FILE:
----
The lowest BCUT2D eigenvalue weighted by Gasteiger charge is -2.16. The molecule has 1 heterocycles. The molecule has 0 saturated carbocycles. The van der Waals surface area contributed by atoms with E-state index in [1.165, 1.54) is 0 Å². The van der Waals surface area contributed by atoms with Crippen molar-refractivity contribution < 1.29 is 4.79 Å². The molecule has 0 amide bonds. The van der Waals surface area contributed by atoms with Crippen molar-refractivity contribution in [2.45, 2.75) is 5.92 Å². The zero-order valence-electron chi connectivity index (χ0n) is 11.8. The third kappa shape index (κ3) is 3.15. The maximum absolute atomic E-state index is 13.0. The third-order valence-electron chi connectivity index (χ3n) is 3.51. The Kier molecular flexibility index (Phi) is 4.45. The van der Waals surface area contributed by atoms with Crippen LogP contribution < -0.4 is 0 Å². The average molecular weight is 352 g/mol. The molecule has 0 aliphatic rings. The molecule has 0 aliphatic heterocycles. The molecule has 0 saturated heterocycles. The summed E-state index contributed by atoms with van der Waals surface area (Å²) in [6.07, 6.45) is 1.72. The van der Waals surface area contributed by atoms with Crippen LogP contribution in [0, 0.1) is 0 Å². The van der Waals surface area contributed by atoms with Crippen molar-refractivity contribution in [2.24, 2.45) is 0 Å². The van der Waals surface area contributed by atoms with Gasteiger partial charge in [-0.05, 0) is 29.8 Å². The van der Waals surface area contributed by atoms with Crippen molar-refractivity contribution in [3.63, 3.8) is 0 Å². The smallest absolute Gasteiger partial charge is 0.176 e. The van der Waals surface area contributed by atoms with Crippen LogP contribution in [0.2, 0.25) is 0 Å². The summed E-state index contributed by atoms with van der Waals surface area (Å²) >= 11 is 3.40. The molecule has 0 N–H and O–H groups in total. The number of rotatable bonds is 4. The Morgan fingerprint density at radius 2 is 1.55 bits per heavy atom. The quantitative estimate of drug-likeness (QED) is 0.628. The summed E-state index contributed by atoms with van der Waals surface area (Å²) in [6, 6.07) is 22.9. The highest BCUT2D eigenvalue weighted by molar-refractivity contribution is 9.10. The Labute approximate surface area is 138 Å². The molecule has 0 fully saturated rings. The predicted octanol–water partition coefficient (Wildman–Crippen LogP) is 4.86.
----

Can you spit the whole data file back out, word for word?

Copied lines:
The lowest BCUT2D eigenvalue weighted by Gasteiger charge is -2.16. The molecule has 1 heterocycles. The molecule has 0 saturated carbocycles. The van der Waals surface area contributed by atoms with E-state index in [1.165, 1.54) is 0 Å². The van der Waals surface area contributed by atoms with Crippen molar-refractivity contribution < 1.29 is 4.79 Å². The molecule has 0 amide bonds. The van der Waals surface area contributed by atoms with Crippen molar-refractivity contribution in [2.45, 2.75) is 5.92 Å². The zero-order valence-electron chi connectivity index (χ0n) is 11.8. The third kappa shape index (κ3) is 3.15. The maximum absolute atomic E-state index is 13.0. The third-order valence-electron chi connectivity index (χ3n) is 3.51. The Kier molecular flexibility index (Phi) is 4.45. The van der Waals surface area contributed by atoms with Crippen LogP contribution < -0.4 is 0 Å². The average molecular weight is 352 g/mol. The molecule has 0 aliphatic rings. The molecule has 0 aliphatic heterocycles. The molecule has 0 saturated heterocycles. The summed E-state index contributed by atoms with van der Waals surface area (Å²) in [6.07, 6.45) is 1.72. The van der Waals surface area contributed by atoms with Crippen LogP contribution in [0, 0.1) is 0 Å². The van der Waals surface area contributed by atoms with Crippen molar-refractivity contribution in [2.24, 2.45) is 0 Å². The van der Waals surface area contributed by atoms with Gasteiger partial charge in [-0.05, 0) is 29.8 Å². The van der Waals surface area contributed by atoms with Crippen molar-refractivity contribution in [3.63, 3.8) is 0 Å². The smallest absolute Gasteiger partial charge is 0.176 e. The van der Waals surface area contributed by atoms with Crippen LogP contribution in [0.2, 0.25) is 0 Å². The summed E-state index contributed by atoms with van der Waals surface area (Å²) >= 11 is 3.40. The molecule has 0 N–H and O–H groups in total. The number of rotatable bonds is 4. The Morgan fingerprint density at radius 2 is 1.55 bits per heavy atom. The quantitative estimate of drug-likeness (QED) is 0.628. The summed E-state index contributed by atoms with van der Waals surface area (Å²) in [6, 6.07) is 22.9. The highest BCUT2D eigenvalue weighted by molar-refractivity contribution is 9.10. The Labute approximate surface area is 138 Å². The molecule has 0 fully saturated rings. The predicted octanol–water partition coefficient (Wildman–Crippen LogP) is 4.86.